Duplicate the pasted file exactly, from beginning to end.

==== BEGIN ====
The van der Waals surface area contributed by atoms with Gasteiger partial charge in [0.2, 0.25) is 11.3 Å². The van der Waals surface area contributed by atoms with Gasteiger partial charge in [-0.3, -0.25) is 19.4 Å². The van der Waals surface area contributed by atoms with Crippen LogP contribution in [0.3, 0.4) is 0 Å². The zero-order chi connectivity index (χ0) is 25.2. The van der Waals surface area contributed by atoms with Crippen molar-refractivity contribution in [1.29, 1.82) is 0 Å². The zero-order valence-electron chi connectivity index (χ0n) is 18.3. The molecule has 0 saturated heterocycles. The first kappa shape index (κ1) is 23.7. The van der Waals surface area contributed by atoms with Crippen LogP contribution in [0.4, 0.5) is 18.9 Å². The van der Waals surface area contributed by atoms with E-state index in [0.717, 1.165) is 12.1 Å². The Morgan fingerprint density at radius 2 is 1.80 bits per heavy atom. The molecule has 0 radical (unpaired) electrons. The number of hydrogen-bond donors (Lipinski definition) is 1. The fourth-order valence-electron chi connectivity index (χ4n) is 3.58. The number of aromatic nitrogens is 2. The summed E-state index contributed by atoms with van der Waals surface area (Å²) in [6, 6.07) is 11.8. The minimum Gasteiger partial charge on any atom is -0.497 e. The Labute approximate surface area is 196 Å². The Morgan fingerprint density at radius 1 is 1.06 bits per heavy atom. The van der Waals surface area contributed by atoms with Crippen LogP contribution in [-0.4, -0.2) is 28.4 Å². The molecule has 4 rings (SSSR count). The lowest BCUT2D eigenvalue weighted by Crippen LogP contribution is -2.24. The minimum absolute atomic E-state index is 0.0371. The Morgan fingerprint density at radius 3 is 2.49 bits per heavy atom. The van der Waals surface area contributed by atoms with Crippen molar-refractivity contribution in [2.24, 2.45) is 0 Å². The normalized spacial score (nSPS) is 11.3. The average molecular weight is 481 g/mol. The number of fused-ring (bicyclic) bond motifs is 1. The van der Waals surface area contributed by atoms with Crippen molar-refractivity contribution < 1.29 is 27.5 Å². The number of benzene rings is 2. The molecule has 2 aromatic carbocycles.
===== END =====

The van der Waals surface area contributed by atoms with Gasteiger partial charge in [0.2, 0.25) is 11.3 Å². The van der Waals surface area contributed by atoms with Gasteiger partial charge in [-0.3, -0.25) is 19.4 Å². The van der Waals surface area contributed by atoms with Crippen LogP contribution in [0.3, 0.4) is 0 Å². The zero-order chi connectivity index (χ0) is 25.2. The van der Waals surface area contributed by atoms with Crippen molar-refractivity contribution in [1.29, 1.82) is 0 Å². The zero-order valence-electron chi connectivity index (χ0n) is 18.3. The molecule has 0 saturated heterocycles. The first kappa shape index (κ1) is 23.7. The van der Waals surface area contributed by atoms with Crippen LogP contribution in [0.4, 0.5) is 18.9 Å². The van der Waals surface area contributed by atoms with E-state index in [0.717, 1.165) is 12.1 Å². The Morgan fingerprint density at radius 2 is 1.80 bits per heavy atom. The molecule has 0 radical (unpaired) electrons. The number of hydrogen-bond donors (Lipinski definition) is 1. The fourth-order valence-electron chi connectivity index (χ4n) is 3.58. The number of aromatic nitrogens is 2. The summed E-state index contributed by atoms with van der Waals surface area (Å²) in [6, 6.07) is 11.8. The minimum Gasteiger partial charge on any atom is -0.497 e. The Labute approximate surface area is 196 Å². The Morgan fingerprint density at radius 1 is 1.06 bits per heavy atom. The van der Waals surface area contributed by atoms with Crippen LogP contribution in [-0.4, -0.2) is 28.4 Å². The molecule has 4 rings (SSSR count). The lowest BCUT2D eigenvalue weighted by Crippen LogP contribution is -2.24. The minimum absolute atomic E-state index is 0.0371. The Morgan fingerprint density at radius 3 is 2.49 bits per heavy atom. The van der Waals surface area contributed by atoms with Crippen molar-refractivity contribution in [2.24, 2.45) is 0 Å². The normalized spacial score (nSPS) is 11.3. The average molecular weight is 481 g/mol. The number of fused-ring (bicyclic) bond motifs is 1. The van der Waals surface area contributed by atoms with Crippen molar-refractivity contribution < 1.29 is 27.5 Å². The number of benzene rings is 2. The molecule has 2 aromatic carbocycles.